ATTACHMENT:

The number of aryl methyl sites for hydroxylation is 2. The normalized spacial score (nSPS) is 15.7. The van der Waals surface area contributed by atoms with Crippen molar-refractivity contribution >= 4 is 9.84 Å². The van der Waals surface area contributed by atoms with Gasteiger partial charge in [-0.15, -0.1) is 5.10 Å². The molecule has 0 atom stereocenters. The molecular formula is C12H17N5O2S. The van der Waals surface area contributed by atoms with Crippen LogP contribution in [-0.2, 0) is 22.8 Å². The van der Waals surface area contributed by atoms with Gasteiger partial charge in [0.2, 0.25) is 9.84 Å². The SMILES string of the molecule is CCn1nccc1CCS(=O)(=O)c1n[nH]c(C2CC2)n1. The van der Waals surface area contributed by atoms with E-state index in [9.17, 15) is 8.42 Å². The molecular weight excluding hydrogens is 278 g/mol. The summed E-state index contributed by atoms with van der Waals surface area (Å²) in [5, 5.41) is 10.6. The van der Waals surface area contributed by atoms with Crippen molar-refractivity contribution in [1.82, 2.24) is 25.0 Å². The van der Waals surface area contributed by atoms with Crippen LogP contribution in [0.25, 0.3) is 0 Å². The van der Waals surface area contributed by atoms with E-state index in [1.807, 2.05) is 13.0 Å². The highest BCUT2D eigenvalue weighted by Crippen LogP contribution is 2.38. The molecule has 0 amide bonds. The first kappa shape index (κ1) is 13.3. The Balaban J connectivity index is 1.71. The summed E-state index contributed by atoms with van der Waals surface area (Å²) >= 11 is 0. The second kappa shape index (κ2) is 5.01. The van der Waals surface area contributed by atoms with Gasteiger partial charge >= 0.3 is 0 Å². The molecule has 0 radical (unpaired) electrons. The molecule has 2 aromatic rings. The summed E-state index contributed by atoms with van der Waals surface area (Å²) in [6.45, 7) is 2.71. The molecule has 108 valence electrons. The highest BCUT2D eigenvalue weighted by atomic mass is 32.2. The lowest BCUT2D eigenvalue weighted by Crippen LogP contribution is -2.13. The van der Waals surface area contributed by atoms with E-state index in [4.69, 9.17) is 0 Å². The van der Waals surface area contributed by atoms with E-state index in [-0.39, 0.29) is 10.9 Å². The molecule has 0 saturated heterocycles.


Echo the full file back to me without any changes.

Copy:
The number of aryl methyl sites for hydroxylation is 2. The normalized spacial score (nSPS) is 15.7. The van der Waals surface area contributed by atoms with Crippen molar-refractivity contribution >= 4 is 9.84 Å². The van der Waals surface area contributed by atoms with Gasteiger partial charge in [-0.15, -0.1) is 5.10 Å². The molecule has 0 atom stereocenters. The molecular formula is C12H17N5O2S. The van der Waals surface area contributed by atoms with Crippen LogP contribution in [-0.2, 0) is 22.8 Å². The van der Waals surface area contributed by atoms with Gasteiger partial charge in [0.2, 0.25) is 9.84 Å². The SMILES string of the molecule is CCn1nccc1CCS(=O)(=O)c1n[nH]c(C2CC2)n1. The van der Waals surface area contributed by atoms with E-state index in [9.17, 15) is 8.42 Å². The molecular weight excluding hydrogens is 278 g/mol. The summed E-state index contributed by atoms with van der Waals surface area (Å²) in [5, 5.41) is 10.6. The van der Waals surface area contributed by atoms with Crippen molar-refractivity contribution in [1.82, 2.24) is 25.0 Å². The van der Waals surface area contributed by atoms with Crippen LogP contribution in [0.25, 0.3) is 0 Å². The van der Waals surface area contributed by atoms with E-state index in [1.807, 2.05) is 13.0 Å². The highest BCUT2D eigenvalue weighted by Crippen LogP contribution is 2.38. The molecule has 0 amide bonds. The first kappa shape index (κ1) is 13.3. The Balaban J connectivity index is 1.71. The summed E-state index contributed by atoms with van der Waals surface area (Å²) >= 11 is 0. The second kappa shape index (κ2) is 5.01. The van der Waals surface area contributed by atoms with Gasteiger partial charge >= 0.3 is 0 Å². The molecule has 0 radical (unpaired) electrons. The molecule has 2 aromatic rings. The summed E-state index contributed by atoms with van der Waals surface area (Å²) in [6.45, 7) is 2.71. The molecule has 108 valence electrons. The highest BCUT2D eigenvalue weighted by atomic mass is 32.2. The lowest BCUT2D eigenvalue weighted by Crippen LogP contribution is -2.13. The van der Waals surface area contributed by atoms with E-state index in [4.69, 9.17) is 0 Å². The van der Waals surface area contributed by atoms with E-state index in [-0.39, 0.29) is 10.9 Å². The molecule has 0 saturated heterocycles.